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Missouri Supreme Court Upholds Suspension Of Parkville Physician’s License

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Curious Eye Productions
The building where Dr. Blake Donaldson practiced before his license was suspended.

Dr. Blake Henry Donaldson had practiced as an osteopathic physician and surgeon since 1995.

The Missouri Supreme Court has upheld the suspension of a Northland physician’s license for having sex with an underage patient.

Dr. Blake Henry Donaldson, who operated the Primary Care North clinic in Parkville, had argued he was denied due process when his license was suspended on an emergency basis in December 2017.

But in a unanimous decision today, the court found that his suspension was justified under the law.

The court’s ruling is significant because Donaldson had challenged the constitutionality of the law allowing the state’s medical disciplinary board to suspend a physician’s license on an emergency basis.

In this case, the board suspended Donaldson’s license after finding he had sex with a 16-year-old male patient. It said he continued to have sex with him after he turned 17. Although 17 is the age of legal consent in Missouri, the board found his conduct was still unethical.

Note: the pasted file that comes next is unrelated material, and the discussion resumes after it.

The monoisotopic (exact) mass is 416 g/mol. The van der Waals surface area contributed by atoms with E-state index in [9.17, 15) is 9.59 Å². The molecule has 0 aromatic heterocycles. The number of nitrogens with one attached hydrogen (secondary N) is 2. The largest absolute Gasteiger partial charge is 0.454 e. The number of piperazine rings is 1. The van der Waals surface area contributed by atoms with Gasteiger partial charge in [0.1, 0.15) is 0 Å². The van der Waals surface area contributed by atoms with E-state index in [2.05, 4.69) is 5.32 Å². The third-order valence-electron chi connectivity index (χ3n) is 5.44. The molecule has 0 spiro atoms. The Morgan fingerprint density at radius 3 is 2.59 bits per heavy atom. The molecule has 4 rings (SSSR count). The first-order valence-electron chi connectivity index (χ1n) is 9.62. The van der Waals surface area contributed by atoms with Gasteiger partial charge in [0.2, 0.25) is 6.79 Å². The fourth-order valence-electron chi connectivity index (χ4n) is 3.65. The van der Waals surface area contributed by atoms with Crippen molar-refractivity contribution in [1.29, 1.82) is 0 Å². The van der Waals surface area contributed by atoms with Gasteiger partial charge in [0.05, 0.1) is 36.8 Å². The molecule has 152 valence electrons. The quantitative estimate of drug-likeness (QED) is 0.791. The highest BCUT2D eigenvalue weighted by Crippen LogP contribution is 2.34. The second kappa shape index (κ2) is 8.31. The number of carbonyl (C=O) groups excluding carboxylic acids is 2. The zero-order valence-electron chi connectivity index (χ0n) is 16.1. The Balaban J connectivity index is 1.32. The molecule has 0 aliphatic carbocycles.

Donaldson also argued that the hearing tribunal wrongly drew an adverse inference from his invocation of his Fifth Amendment right to remain silent. But the court rejected that argument as well.

In addition, he claimed that the emergency suspension of his license was arbitrary because there was no active emergency at the time. The court ruled that the statute does not require that.

Neither Donaldson nor his attorney could be reached for comment.

Before his suspension, Donaldson had practiced as an osteopathic physician and surgeon since 1995.

Dan Margolies has been a reporter for the Kansas City Business Journal, The Kansas City Star, and KCUR Public Radio. He retired as a reporter in December 2022 after a 37-year journalism career.
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